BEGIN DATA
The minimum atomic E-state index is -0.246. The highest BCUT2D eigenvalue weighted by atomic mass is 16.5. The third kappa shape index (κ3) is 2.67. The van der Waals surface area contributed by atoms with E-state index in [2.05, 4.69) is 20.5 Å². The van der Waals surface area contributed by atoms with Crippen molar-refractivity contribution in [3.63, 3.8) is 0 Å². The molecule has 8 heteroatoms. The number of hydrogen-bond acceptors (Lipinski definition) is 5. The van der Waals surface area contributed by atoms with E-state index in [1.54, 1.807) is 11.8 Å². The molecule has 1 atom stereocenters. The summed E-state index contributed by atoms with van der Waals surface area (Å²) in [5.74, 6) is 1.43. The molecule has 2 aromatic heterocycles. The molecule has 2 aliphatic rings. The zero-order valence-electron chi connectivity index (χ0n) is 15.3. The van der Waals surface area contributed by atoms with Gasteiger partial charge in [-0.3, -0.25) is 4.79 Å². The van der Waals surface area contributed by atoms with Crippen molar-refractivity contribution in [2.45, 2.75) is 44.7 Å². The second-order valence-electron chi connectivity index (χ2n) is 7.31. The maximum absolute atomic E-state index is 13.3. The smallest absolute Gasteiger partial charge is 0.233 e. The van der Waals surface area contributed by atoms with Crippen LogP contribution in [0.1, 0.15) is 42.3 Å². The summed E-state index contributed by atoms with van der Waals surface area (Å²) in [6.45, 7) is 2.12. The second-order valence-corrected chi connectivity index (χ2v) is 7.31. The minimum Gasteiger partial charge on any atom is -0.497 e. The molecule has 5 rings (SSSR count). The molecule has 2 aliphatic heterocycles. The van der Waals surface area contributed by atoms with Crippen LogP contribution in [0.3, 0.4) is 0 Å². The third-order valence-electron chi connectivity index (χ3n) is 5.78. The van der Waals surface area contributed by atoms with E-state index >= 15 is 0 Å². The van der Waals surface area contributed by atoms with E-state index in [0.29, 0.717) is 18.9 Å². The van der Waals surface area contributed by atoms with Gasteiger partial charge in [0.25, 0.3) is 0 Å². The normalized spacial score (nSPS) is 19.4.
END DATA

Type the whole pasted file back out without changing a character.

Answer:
The minimum atomic E-state index is -0.246. The highest BCUT2D eigenvalue weighted by atomic mass is 16.5. The third kappa shape index (κ3) is 2.67. The van der Waals surface area contributed by atoms with E-state index in [2.05, 4.69) is 20.5 Å². The van der Waals surface area contributed by atoms with Crippen molar-refractivity contribution in [3.63, 3.8) is 0 Å². The molecule has 8 heteroatoms. The number of hydrogen-bond acceptors (Lipinski definition) is 5. The van der Waals surface area contributed by atoms with E-state index in [1.54, 1.807) is 11.8 Å². The molecule has 1 atom stereocenters. The summed E-state index contributed by atoms with van der Waals surface area (Å²) in [5.74, 6) is 1.43. The molecule has 2 aromatic heterocycles. The molecule has 2 aliphatic rings. The zero-order valence-electron chi connectivity index (χ0n) is 15.3. The van der Waals surface area contributed by atoms with Gasteiger partial charge in [-0.3, -0.25) is 4.79 Å². The van der Waals surface area contributed by atoms with Crippen molar-refractivity contribution in [2.45, 2.75) is 44.7 Å². The second-order valence-electron chi connectivity index (χ2n) is 7.31. The maximum absolute atomic E-state index is 13.3. The smallest absolute Gasteiger partial charge is 0.233 e. The van der Waals surface area contributed by atoms with Crippen LogP contribution in [0.1, 0.15) is 42.3 Å². The summed E-state index contributed by atoms with van der Waals surface area (Å²) in [6.45, 7) is 2.12. The second-order valence-corrected chi connectivity index (χ2v) is 7.31. The minimum Gasteiger partial charge on any atom is -0.497 e. The molecule has 5 rings (SSSR count). The molecule has 2 aliphatic heterocycles. The van der Waals surface area contributed by atoms with Crippen LogP contribution in [0.3, 0.4) is 0 Å². The third-order valence-electron chi connectivity index (χ3n) is 5.78. The van der Waals surface area contributed by atoms with E-state index >= 15 is 0 Å². The van der Waals surface area contributed by atoms with E-state index in [0.29, 0.717) is 18.9 Å². The van der Waals surface area contributed by atoms with Gasteiger partial charge in [0.25, 0.3) is 0 Å². The normalized spacial score (nSPS) is 19.4.